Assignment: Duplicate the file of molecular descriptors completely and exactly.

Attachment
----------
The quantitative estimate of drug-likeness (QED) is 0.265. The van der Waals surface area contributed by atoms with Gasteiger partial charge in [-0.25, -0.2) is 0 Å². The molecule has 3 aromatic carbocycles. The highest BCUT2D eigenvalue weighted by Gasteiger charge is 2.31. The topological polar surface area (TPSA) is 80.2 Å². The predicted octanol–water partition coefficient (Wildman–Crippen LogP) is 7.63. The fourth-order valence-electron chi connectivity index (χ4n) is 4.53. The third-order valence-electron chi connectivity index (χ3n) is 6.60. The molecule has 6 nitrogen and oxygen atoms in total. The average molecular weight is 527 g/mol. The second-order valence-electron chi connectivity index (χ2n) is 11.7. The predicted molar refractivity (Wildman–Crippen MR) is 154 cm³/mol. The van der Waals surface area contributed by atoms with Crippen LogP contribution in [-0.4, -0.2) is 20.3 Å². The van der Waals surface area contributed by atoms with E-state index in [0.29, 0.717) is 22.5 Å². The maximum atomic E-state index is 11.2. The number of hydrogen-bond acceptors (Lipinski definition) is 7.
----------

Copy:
The quantitative estimate of drug-likeness (QED) is 0.265. The van der Waals surface area contributed by atoms with Gasteiger partial charge in [-0.25, -0.2) is 0 Å². The molecule has 3 aromatic carbocycles. The highest BCUT2D eigenvalue weighted by Gasteiger charge is 2.31. The topological polar surface area (TPSA) is 80.2 Å². The predicted octanol–water partition coefficient (Wildman–Crippen LogP) is 7.63. The fourth-order valence-electron chi connectivity index (χ4n) is 4.53. The third-order valence-electron chi connectivity index (χ3n) is 6.60. The molecule has 6 nitrogen and oxygen atoms in total. The average molecular weight is 527 g/mol. The second-order valence-electron chi connectivity index (χ2n) is 11.7. The predicted molar refractivity (Wildman–Crippen MR) is 154 cm³/mol. The van der Waals surface area contributed by atoms with Crippen LogP contribution in [-0.4, -0.2) is 20.3 Å². The van der Waals surface area contributed by atoms with E-state index in [0.29, 0.717) is 22.5 Å². The maximum atomic E-state index is 11.2. The number of hydrogen-bond acceptors (Lipinski definition) is 7.